The Eternal Garden is an intimate account of the earliest years of the United States Gothic and Lolita (EGL) subcultural fashion scene, but also an exploration of the stylistic tropes of melancholy, memory, and loss in photography. The small, lushly printed images chart a drifting gray course though public events such as high teas, fashion shows, photo shoots, movie premiers and dinners, but also through quiet, private moments.
EGL clothing (and it's innumerable related micro-styles) came into the Western consciousness with the ubiquitous Fruits books that documented Japanese youth street fashion. But even within that world of kitchsy-cute, the overwrought clothing obsessions EGL and it’s fans' obsession with Rococo poshness and French nobility’s poise, were considered outsiders. My significant other at the time was a fashion designer who became obsessed with these frilly, ornate clothing brands and found a tightly knit group of people who shared her passion online. These images are of this group of friends (and sometimes enemies), but focus on the personal and interstitial moments that would never find a home in a glossy fashion spread.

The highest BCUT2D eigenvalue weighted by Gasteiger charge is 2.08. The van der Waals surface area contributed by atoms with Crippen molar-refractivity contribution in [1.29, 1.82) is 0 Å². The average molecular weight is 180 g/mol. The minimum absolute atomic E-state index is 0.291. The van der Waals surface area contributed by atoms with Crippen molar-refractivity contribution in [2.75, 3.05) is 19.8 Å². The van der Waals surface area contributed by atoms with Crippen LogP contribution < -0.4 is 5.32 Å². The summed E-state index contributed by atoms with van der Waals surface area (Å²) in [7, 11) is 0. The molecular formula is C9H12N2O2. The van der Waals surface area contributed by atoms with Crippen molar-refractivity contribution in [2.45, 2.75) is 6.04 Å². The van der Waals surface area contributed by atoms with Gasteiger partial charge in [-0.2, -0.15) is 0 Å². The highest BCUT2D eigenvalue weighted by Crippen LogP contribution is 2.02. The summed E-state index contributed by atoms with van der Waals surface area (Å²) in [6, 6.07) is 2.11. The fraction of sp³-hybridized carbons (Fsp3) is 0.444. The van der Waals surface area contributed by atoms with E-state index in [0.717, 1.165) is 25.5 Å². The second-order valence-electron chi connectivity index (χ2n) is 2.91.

The Eternal Garden is ultimately an embrace of the ambivalent expectations of fashion and art, or the private and public, the glamorous and the mundane, and how photography often holds both.